by Stuart Moriarty-Patten

It’s becoming a bit of a cliché to quote statistics after a football game, but I think the ones from the England – Italy game are probably worth repeating.  Italy had 39 shots to England’s twelve, and twelve on target to England’s four. They enjoyed 68 per cent of the possession and made 833 passes to 364.  Thirteen of Italy’s players used had a pass completion rate of 80 per cent or above, while England had only five players in that category.  The leading passer, and the undoubted star of the match, was Italy’s Pirlo.  He made 131 passes. England’s highest passer was Ashley Cole with 44.  For me the most interesting statistic was that Pirlo also covered the most ground during the game.  He ran 11.58 km over the 120 minutes, compared to Gerrard’s 11.26 km.  Pirlo is a year older than Gerrard, and yet he still looked fresh and lively at the end of the game. Gerard by comparison looked very tired and had been suffering cramp. Why is this?  England always appear tired in tournaments, and the intensity of the Premier League and the number of games played is always trotted out as a familiar excuse, but if you look at the number of games the other top players played in the last year they more than match those played by the England players.  For example at Barcelona, Fabregas, Xavi, and Iniesta all played around 50 games last year.  Portugal’s Ronaldo played over 60 games, while the most appearances this season for their club side by an English player, excluding the keepers, was Milner, Carroll, and Walcott’s 35 games.  Even if we did reduce the size of the Premier League, to reduce the number of games played, you can guarantee that the club’s owners would be taking their players overseas for friendlies to make up for the short fall in gate revenue.

Is this lack of fitness an indictment of England’s training, or, as Graham Taylor mentioned a few years ago, the England player’s refueling habits when away from the training ground.  How often do you hear of an Italian player being drunk?  Mancini when commenting on a Joe Hart drinking spree a couple of years ago mentioned that the level of drinking done by English players dismayed him.  It’s going to be hot in Brazil in 2014 and fitness levels will be crucial.

The statistics also prove what every commentator has mentioned, England simply cannot hold onto the ball.  A snapshot of play summed up all England’s problems when Terry having won the ball beat a player only to misplace a simple 4-yard pass.  That little passage said it all, physicality, a little skill, but ultimately giving the ball away, and a rush back to defend.

I have no argument with Hodgson recognising that England are not as good as other sides so you have to plan on what to do when you haven’t got the ball.  Yet, when you have got the ball you need to do something with it, and too often England end up knocking it long, only to see it coming straight back at them as they gift the opposition the ball.  My theory about this is that at their Premier League clubs the players are surrounded by players from different countries who are technically superior, and it is simple for them to play the ball to them.  For example, Scott Parker at Tottenham has Modric to play the short pass to.  When England get together there is no naturally gifted leader for the players to look up to.  The England players have looked short of confidence not ability.  When they get the ball the lack of confidence means they want to get rid of it as soon as possible, but with no-one willing to receive it then the only solution is to knock it long, hoping you get lucky.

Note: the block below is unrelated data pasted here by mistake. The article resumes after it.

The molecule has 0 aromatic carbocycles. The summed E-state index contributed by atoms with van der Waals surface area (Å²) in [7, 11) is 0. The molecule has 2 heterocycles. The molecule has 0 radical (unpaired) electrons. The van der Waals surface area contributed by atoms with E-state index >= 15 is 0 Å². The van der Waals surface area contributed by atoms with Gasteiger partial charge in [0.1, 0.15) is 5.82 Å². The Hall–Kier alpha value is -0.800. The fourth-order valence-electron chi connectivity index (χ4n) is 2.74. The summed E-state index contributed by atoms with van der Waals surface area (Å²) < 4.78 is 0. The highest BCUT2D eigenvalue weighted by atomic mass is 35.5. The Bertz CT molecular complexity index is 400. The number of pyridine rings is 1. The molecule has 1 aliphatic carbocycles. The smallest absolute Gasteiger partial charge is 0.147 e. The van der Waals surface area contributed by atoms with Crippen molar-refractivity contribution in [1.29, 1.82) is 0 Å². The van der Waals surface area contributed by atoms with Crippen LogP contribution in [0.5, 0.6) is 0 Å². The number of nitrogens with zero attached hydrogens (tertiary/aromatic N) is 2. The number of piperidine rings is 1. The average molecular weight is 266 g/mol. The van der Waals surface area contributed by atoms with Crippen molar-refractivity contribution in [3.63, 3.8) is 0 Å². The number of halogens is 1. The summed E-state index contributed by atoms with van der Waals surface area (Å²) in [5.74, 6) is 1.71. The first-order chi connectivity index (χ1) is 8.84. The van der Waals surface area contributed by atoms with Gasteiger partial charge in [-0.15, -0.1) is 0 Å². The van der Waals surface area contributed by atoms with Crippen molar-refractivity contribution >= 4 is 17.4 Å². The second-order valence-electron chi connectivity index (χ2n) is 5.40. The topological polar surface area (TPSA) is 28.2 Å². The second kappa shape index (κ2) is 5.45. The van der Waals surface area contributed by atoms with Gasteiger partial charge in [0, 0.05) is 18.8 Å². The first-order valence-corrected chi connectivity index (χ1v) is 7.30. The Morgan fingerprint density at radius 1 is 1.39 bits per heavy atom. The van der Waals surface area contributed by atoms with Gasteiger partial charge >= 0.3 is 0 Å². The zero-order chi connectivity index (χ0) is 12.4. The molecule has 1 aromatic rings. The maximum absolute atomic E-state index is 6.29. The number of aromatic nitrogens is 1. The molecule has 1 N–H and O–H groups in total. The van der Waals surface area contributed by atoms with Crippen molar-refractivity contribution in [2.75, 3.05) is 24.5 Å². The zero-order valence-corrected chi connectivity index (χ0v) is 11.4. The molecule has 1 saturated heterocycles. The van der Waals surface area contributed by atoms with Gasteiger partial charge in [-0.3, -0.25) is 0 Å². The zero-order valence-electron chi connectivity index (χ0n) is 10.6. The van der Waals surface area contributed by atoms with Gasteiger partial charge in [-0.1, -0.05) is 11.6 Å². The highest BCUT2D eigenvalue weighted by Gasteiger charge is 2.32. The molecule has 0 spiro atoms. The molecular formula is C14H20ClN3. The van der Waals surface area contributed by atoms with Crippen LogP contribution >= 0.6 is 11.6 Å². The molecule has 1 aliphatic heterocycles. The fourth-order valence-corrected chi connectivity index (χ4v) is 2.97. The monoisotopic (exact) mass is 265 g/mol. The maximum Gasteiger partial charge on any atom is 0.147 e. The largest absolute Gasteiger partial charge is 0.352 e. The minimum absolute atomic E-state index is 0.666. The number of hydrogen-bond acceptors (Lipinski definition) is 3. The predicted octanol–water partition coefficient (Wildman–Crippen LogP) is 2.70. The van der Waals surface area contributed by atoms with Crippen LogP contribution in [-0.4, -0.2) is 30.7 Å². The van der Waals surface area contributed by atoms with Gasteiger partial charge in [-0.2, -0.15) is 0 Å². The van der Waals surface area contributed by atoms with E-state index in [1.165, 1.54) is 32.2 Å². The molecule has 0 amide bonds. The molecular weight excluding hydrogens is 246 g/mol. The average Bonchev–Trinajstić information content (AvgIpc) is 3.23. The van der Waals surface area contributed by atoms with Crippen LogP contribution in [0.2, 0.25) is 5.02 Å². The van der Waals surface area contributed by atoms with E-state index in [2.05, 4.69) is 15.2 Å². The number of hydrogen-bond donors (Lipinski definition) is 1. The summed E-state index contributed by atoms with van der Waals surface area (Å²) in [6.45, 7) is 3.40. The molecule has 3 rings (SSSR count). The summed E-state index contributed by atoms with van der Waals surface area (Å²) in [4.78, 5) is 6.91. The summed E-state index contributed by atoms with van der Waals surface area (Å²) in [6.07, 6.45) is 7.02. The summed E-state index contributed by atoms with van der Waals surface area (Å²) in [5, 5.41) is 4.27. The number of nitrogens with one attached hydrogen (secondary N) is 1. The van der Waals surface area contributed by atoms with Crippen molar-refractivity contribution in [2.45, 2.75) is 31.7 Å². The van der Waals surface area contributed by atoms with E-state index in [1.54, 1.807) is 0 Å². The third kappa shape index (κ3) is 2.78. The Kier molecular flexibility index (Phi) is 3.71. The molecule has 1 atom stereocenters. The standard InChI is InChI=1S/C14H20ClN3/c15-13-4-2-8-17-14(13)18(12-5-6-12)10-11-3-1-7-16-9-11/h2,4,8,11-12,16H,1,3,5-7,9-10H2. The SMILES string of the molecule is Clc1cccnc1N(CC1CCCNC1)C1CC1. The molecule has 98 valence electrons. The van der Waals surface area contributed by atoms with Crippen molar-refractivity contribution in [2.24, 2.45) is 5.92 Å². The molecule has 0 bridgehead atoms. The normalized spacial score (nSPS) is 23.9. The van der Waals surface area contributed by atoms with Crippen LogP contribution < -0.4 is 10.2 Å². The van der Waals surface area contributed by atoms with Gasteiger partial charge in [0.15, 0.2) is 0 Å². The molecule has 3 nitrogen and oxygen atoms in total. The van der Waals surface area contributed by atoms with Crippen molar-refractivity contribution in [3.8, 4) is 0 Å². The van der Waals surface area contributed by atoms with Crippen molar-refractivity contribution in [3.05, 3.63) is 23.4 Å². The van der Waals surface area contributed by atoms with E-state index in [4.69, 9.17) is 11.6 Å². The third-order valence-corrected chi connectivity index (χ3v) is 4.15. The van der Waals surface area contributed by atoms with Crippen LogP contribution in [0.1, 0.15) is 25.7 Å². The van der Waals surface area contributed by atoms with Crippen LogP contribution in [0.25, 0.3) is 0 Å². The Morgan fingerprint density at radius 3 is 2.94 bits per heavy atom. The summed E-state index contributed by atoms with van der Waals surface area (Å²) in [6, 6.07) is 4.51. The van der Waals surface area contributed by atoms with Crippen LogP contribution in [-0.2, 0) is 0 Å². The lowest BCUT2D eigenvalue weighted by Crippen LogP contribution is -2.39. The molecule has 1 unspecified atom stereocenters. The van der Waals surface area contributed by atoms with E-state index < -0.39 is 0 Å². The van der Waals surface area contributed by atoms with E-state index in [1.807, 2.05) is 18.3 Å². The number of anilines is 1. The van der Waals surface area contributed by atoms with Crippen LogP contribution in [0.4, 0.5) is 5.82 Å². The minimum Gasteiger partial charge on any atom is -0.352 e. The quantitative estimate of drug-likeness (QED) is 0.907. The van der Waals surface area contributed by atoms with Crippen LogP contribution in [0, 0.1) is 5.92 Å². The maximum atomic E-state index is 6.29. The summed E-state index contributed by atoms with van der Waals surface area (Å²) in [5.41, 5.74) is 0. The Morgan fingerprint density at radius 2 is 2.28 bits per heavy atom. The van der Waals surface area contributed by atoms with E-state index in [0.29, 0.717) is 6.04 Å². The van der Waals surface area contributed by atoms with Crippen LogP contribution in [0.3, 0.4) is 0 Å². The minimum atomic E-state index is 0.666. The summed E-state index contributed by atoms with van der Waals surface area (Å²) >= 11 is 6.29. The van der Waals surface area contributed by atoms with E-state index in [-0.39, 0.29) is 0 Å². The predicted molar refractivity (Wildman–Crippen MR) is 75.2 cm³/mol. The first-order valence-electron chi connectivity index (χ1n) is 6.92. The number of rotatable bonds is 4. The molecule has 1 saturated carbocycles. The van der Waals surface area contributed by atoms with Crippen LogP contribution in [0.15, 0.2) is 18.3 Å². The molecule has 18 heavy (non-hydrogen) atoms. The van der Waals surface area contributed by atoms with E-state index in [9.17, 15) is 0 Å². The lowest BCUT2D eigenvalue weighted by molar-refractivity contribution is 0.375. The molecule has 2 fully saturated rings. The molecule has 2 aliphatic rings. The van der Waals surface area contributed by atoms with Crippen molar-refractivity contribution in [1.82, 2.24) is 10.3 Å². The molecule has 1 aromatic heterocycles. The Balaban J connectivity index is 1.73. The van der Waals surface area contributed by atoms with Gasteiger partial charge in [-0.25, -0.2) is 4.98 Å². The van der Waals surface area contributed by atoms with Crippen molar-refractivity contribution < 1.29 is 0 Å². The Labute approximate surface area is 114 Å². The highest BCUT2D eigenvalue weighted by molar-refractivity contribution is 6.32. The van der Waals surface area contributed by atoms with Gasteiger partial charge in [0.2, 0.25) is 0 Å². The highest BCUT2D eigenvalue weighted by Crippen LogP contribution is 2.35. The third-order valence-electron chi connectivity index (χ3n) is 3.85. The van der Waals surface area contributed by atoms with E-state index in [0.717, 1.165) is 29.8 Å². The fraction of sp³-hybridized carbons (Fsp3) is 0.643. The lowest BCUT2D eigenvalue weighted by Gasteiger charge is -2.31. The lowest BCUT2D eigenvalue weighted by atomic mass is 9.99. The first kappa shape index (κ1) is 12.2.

The media must bear some of the responsibilty for this state of affairs.  Players know they will get slated if they make a mistake so its best to hide, if you haven’t got the ball then you can’t make a mistake.  You only have to listen to programmes like 606 when call after call roundly slate the team, whipped into a frenzy by the presenters, and ex-professionals, who never won anything either, and that was after England won their group.

Constantly being told you are not good enough, and yet still being expected to win in style is surely damaging to anyone’s self-confidence.  The players may be highly paid and feted as superstars, but they are fragile as the rest of us.  If you had a job where you were constantly sniped at and undermined, and you knew that no matter how well you performed you were going to get crucified for one mistake, how would you feel?  I think you can see the effect of this on the players both at the beginning and the end of the match.  In the tunnel before kick off the England players looked tense and grim faced, the Italians though were relaxed.  Same thing could be seen at the end of the game.  The two Ashley’s, Cole and Young, looked like nervous young schoolboys going to take their penalties, you just knew they were going to miss.

A few years ago the England cricket team were at the very bottom of the test nations, and, like the football team copping flak from the experts and ex-pros, who themselves had failed at international level.  However, good management, having a plan, hard work and a belief in the players achieved results.  With the emergence of the likes of Wilshere, Cleverly, Welbeck, and Phil Jones, just to name a few, we may have the players coming through, but is Hodgson the man to organise them?  In the short time he has had available to him he has shown he can get the players on his side and foster a team spirit, but only time will tell whether he can make us a credible international force.